At last, a victor in Mexico
After nine weeks, conservative Felipe Calderón has been declared president.
After two months sifting through allegations of fraud and recounting ballots in a process that echoed the US election in 2000, Tuesday Mexico's top electoral court certified conservative Felipe Calderón as the nation's new president. The decision cannot be appealed.Skip to next paragraph
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While the postelectoral saga has come to a close, there is no storybook ending to Mexico's closest presidential race in history.
The challenges for Mr. Calderón, a bespectacled lawyer who has been called a bookworm, remain formidable. Some say his political savvy and a shift in the congressional balance of power might make it easier to push through the energy, labor, and fiscal reforms that eluded President Vicente Fox. But his skills at negotiation and patience, as he seeks to unify a deeply divided country, will be fully tested.
Unlike Al Gore in 2000, Mexico's runner-up Andrés Manuel López Obrador (aka AMLO) has refused to concede defeat. The populist leader – who has slept in a tent with his followers in the middle of Mexico City for more than a month – has vowed to set up a "parallel" government and says that Mexico needs a "revolution."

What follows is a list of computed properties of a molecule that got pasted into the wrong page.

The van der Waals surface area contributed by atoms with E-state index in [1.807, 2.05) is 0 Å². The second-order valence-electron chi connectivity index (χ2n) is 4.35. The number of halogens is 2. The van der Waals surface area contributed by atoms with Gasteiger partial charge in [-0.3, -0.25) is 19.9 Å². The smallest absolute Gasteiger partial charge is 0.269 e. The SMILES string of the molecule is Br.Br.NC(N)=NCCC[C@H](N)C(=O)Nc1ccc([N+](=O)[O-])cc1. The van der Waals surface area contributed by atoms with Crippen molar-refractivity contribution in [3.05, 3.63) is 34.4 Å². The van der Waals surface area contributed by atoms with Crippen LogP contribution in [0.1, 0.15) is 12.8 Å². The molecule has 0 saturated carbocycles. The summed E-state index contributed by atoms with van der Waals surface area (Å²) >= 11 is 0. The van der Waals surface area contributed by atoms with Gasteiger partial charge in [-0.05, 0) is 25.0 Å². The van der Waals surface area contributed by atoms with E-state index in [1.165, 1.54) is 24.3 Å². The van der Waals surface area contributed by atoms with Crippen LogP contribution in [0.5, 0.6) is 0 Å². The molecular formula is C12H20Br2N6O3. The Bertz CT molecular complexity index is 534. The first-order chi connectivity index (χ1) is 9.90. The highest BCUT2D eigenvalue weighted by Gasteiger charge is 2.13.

On Friday, legislators from Mr. Obrador's Democratic Revolution Party (PRD) took the podium where President Fox was supposed to deliver his final state-of-the-nation address. He had to retreat instead, giving his speech via television later in the evening – an event that, fraught with drama, has added to the polarization of the country.
"At the end of the day Mexicans are going to have to put postelectoral politics aside and move on and start focusing on issues that have to be addressed if Mexico is going to be successful in the 21st century," says Armand Peschard-Sverdrup, a Mexico scholar with the Center for Strategic and International Studies in Washington. "Lopez Obrador is going to have an influence, no question, and Felipe Calderón is going to have to try and not get distracted and try to stay on course."
On the campaign trail, Calderón said he would focus on jobs, promising to remain a firm US ally and maintain the free trade policies championed by Fox.
Yet, in part because of the vocal opposition of Obrador, he will also have to focus on the fact that 50 percent of Mexicans are poor, and of them, many did not benefit from Fox's friendship with the US.
The election, in which Calderón garnered 233,831 more votes than Obrador (a margin of victory of just over 0.5 percent), revealed fractures in Mexican society: the industrial north, which has ben- efited from NAFTA, went largely to Calderón, while Mexico City and the poorer, rural south voted for Obrador.
Calderón says he wants to entice businesses to provide more young people jobs with tax exemptions, and proposes a lower and flat rate income tax, with none for workers with low salaries. He wants to expand healthcare services and education, especially in poor and rural areas.
Such proposals could be easier to realize during this term, because of the gains the National Action Party (PAN), the party of both Calderón and Fox, made in Congress, but also because of the declines of the long-ruling Institutional Revolutionary Party (PRI), which fought to block Fox's proposals during the past six years.